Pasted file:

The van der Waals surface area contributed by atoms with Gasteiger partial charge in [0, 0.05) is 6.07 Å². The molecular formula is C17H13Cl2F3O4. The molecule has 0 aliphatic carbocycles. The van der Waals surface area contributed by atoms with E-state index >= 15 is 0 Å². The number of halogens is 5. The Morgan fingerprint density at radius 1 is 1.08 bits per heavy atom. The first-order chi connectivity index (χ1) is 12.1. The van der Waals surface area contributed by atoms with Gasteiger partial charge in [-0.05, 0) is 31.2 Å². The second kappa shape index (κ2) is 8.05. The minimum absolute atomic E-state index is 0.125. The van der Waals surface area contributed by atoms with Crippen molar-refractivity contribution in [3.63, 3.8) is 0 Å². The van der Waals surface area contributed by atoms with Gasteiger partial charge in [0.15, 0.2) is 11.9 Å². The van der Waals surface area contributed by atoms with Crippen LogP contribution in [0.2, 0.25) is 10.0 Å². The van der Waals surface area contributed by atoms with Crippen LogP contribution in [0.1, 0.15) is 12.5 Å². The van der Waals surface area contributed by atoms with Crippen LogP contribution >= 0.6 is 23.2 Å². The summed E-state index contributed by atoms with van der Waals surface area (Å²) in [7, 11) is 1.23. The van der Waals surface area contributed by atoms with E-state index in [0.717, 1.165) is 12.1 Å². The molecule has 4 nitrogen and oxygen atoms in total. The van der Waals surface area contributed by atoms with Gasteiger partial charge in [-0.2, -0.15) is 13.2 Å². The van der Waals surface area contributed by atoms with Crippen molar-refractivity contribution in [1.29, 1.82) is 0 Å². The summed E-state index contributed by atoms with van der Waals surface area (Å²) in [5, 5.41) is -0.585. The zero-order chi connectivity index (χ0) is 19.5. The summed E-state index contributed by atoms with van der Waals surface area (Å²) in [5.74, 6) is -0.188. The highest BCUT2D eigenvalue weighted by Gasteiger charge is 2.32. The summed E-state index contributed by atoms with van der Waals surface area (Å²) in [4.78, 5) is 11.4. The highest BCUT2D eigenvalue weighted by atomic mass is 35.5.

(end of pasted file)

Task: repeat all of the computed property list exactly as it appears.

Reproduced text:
The van der Waals surface area contributed by atoms with Gasteiger partial charge in [0, 0.05) is 6.07 Å². The molecular formula is C17H13Cl2F3O4. The molecule has 0 aliphatic carbocycles. The van der Waals surface area contributed by atoms with E-state index >= 15 is 0 Å². The number of halogens is 5. The Morgan fingerprint density at radius 1 is 1.08 bits per heavy atom. The first-order chi connectivity index (χ1) is 12.1. The van der Waals surface area contributed by atoms with Gasteiger partial charge in [-0.05, 0) is 31.2 Å². The second kappa shape index (κ2) is 8.05. The minimum absolute atomic E-state index is 0.125. The van der Waals surface area contributed by atoms with Crippen molar-refractivity contribution in [3.63, 3.8) is 0 Å². The van der Waals surface area contributed by atoms with Gasteiger partial charge in [0.15, 0.2) is 11.9 Å². The van der Waals surface area contributed by atoms with Crippen LogP contribution in [0.2, 0.25) is 10.0 Å². The van der Waals surface area contributed by atoms with Crippen LogP contribution in [0.1, 0.15) is 12.5 Å². The van der Waals surface area contributed by atoms with Crippen LogP contribution >= 0.6 is 23.2 Å². The summed E-state index contributed by atoms with van der Waals surface area (Å²) in [7, 11) is 1.23. The van der Waals surface area contributed by atoms with E-state index in [0.717, 1.165) is 12.1 Å². The molecule has 4 nitrogen and oxygen atoms in total. The van der Waals surface area contributed by atoms with Gasteiger partial charge in [-0.2, -0.15) is 13.2 Å². The van der Waals surface area contributed by atoms with Crippen molar-refractivity contribution in [1.29, 1.82) is 0 Å². The summed E-state index contributed by atoms with van der Waals surface area (Å²) in [5, 5.41) is -0.585. The zero-order chi connectivity index (χ0) is 19.5. The summed E-state index contributed by atoms with van der Waals surface area (Å²) in [5.74, 6) is -0.188. The highest BCUT2D eigenvalue weighted by Gasteiger charge is 2.32. The summed E-state index contributed by atoms with van der Waals surface area (Å²) in [4.78, 5) is 11.4. The highest BCUT2D eigenvalue weighted by atomic mass is 35.5.